- the X2-40 for $29, which could connect two devices.
- the X3-40 for $44, which could connect three devices.
- the X4-40 for $59, which could connect four devices.
- the X5-40 for $74, which could connect five devices.
There were many excellent books written for people who wanted to learn about TRS‑80 Model I assembly language programming, such as TRS‑80 Assembly Language Programming by William Barden or Programming the Z80 by Rodnay Zaks. But my favorite book was a less famous one called TRS‑80 Assembly Language Made Simple by Earles L. McCaul. I think TRS‑80 Assembly Language Made Simple was the best book for teaching not just the specifics of assembly language, but also the mindset for effective assembly language programming.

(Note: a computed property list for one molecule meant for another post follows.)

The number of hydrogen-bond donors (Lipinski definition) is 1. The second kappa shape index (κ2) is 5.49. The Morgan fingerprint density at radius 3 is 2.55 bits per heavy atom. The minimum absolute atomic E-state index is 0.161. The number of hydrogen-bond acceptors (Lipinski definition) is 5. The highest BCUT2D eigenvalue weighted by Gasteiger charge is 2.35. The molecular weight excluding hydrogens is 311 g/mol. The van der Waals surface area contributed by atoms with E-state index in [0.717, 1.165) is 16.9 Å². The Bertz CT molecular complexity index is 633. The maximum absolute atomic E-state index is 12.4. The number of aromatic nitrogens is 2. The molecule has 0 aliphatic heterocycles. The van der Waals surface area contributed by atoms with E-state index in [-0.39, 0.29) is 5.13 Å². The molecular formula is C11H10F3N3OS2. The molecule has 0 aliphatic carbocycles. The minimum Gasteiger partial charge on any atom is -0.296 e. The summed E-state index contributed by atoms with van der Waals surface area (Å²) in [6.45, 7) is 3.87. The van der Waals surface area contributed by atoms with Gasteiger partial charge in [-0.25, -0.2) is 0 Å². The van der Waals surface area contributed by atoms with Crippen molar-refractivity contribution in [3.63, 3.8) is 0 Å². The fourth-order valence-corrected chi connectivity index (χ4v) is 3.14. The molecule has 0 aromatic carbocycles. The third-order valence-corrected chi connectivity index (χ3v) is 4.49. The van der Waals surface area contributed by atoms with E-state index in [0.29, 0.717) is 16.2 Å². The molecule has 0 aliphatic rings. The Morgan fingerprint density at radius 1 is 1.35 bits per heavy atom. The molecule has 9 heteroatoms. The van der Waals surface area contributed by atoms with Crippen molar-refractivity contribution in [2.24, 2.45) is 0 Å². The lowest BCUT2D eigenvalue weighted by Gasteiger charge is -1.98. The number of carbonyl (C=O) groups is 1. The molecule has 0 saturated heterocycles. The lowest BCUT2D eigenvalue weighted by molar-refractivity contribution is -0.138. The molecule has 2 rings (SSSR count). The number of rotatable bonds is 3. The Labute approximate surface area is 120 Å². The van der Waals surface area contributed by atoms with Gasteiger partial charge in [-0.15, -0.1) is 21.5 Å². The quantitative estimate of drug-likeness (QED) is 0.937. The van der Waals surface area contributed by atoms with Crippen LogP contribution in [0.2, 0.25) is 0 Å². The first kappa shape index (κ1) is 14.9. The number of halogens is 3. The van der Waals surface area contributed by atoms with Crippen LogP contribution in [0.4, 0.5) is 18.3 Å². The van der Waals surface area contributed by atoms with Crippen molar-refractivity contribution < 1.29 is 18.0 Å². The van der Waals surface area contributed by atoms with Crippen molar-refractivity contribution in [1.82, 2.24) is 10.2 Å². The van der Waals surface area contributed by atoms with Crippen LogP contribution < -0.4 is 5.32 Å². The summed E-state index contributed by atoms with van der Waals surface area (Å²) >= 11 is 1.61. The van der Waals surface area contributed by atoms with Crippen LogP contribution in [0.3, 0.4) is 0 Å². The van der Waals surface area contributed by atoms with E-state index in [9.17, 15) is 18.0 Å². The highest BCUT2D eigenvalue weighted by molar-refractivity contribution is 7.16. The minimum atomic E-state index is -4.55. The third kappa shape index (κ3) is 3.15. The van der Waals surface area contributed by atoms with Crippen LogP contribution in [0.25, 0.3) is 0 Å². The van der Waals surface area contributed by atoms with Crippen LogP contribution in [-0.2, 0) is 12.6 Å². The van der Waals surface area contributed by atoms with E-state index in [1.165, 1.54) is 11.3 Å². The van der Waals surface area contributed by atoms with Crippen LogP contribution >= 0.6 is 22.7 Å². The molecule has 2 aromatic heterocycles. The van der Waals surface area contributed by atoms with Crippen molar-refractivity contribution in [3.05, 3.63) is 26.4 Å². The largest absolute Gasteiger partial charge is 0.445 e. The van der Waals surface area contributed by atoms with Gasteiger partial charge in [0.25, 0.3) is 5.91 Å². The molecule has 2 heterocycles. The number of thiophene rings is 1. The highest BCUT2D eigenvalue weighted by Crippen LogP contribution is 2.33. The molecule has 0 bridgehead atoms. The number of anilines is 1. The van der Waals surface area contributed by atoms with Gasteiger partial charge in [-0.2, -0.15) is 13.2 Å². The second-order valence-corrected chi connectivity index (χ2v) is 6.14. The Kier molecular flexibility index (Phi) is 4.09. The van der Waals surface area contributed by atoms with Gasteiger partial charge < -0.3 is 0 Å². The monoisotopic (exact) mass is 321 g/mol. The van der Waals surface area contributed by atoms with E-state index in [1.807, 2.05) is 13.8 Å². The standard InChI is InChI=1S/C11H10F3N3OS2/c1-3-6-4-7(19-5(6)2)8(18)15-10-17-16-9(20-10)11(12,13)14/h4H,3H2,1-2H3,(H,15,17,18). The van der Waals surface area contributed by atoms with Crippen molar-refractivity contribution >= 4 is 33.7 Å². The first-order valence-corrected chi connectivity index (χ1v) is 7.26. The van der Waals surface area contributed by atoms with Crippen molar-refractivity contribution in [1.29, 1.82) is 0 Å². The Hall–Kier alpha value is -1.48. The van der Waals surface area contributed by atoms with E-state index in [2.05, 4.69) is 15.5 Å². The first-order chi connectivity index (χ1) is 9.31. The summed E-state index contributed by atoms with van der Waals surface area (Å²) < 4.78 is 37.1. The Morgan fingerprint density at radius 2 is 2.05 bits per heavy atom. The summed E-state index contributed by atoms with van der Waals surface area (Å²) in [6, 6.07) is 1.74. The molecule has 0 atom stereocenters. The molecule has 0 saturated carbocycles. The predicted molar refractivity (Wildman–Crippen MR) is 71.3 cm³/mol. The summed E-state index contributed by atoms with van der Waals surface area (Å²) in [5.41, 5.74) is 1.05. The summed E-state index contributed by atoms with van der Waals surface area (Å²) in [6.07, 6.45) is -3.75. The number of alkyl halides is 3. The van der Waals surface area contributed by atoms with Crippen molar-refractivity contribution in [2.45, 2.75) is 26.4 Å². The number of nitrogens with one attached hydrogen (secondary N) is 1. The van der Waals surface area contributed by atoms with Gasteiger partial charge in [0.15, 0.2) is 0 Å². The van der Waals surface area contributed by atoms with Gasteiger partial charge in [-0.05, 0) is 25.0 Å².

According to an account by Earles L. McCaul,_TRS‑80 Assembly Language Made Simple came about through his work as an instructor at Arizona Western College in Yuma, Arizona. At the time, Arizona Western College offered only two microcomputer programming courses: one for BASIC and another for Intel 8080 machine language. He proposed creating an “intermediary” course that dealt with programming in assembly language for the TRS‑80. His proposal was accepted by the college on the condition that he find an appropriate textbook for the course.
After the introduction of Level II BASIC in 1978, many TRS‑80 Model I users began noticing a curious behavior. Pressing a key on the keyboard would sometimes generate multiple identical characters on the screen, as if the key had been pressed more than once. At first, only one key would be affected, but later the problem would spread to more keys. The problem, known as keybounce, made typing very difficult and became known as the Model I’s biggest flaw.